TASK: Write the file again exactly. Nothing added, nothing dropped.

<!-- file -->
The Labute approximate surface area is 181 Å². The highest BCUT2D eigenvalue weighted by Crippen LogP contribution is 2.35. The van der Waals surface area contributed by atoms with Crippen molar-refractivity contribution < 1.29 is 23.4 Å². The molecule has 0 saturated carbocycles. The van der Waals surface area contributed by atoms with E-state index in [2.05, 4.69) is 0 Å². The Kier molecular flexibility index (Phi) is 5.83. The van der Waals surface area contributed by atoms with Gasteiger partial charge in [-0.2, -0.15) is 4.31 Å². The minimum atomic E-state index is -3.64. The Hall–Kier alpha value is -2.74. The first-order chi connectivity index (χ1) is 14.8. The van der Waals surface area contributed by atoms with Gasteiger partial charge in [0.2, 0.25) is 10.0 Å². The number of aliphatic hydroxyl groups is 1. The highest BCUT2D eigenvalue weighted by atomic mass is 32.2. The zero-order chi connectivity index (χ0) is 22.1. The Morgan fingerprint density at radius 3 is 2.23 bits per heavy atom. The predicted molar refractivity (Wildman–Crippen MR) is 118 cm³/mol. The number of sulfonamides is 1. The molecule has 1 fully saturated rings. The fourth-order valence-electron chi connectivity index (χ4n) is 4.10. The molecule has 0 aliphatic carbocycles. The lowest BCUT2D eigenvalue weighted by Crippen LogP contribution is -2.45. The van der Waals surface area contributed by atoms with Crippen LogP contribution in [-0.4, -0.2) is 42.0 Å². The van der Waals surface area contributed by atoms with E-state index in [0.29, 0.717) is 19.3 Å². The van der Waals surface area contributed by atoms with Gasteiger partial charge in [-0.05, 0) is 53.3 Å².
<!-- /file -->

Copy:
The Labute approximate surface area is 181 Å². The highest BCUT2D eigenvalue weighted by Crippen LogP contribution is 2.35. The van der Waals surface area contributed by atoms with Crippen molar-refractivity contribution < 1.29 is 23.4 Å². The molecule has 0 saturated carbocycles. The van der Waals surface area contributed by atoms with E-state index in [2.05, 4.69) is 0 Å². The Kier molecular flexibility index (Phi) is 5.83. The van der Waals surface area contributed by atoms with Gasteiger partial charge in [-0.2, -0.15) is 4.31 Å². The minimum atomic E-state index is -3.64. The Hall–Kier alpha value is -2.74. The first-order chi connectivity index (χ1) is 14.8. The van der Waals surface area contributed by atoms with Gasteiger partial charge in [0.2, 0.25) is 10.0 Å². The number of aliphatic hydroxyl groups is 1. The highest BCUT2D eigenvalue weighted by atomic mass is 32.2. The zero-order chi connectivity index (χ0) is 22.1. The Morgan fingerprint density at radius 3 is 2.23 bits per heavy atom. The predicted molar refractivity (Wildman–Crippen MR) is 118 cm³/mol. The number of sulfonamides is 1. The molecule has 1 fully saturated rings. The fourth-order valence-electron chi connectivity index (χ4n) is 4.10. The molecule has 0 aliphatic carbocycles. The lowest BCUT2D eigenvalue weighted by Crippen LogP contribution is -2.45. The van der Waals surface area contributed by atoms with Crippen LogP contribution in [-0.4, -0.2) is 42.0 Å². The van der Waals surface area contributed by atoms with E-state index in [0.29, 0.717) is 19.3 Å². The van der Waals surface area contributed by atoms with Gasteiger partial charge in [-0.05, 0) is 53.3 Å².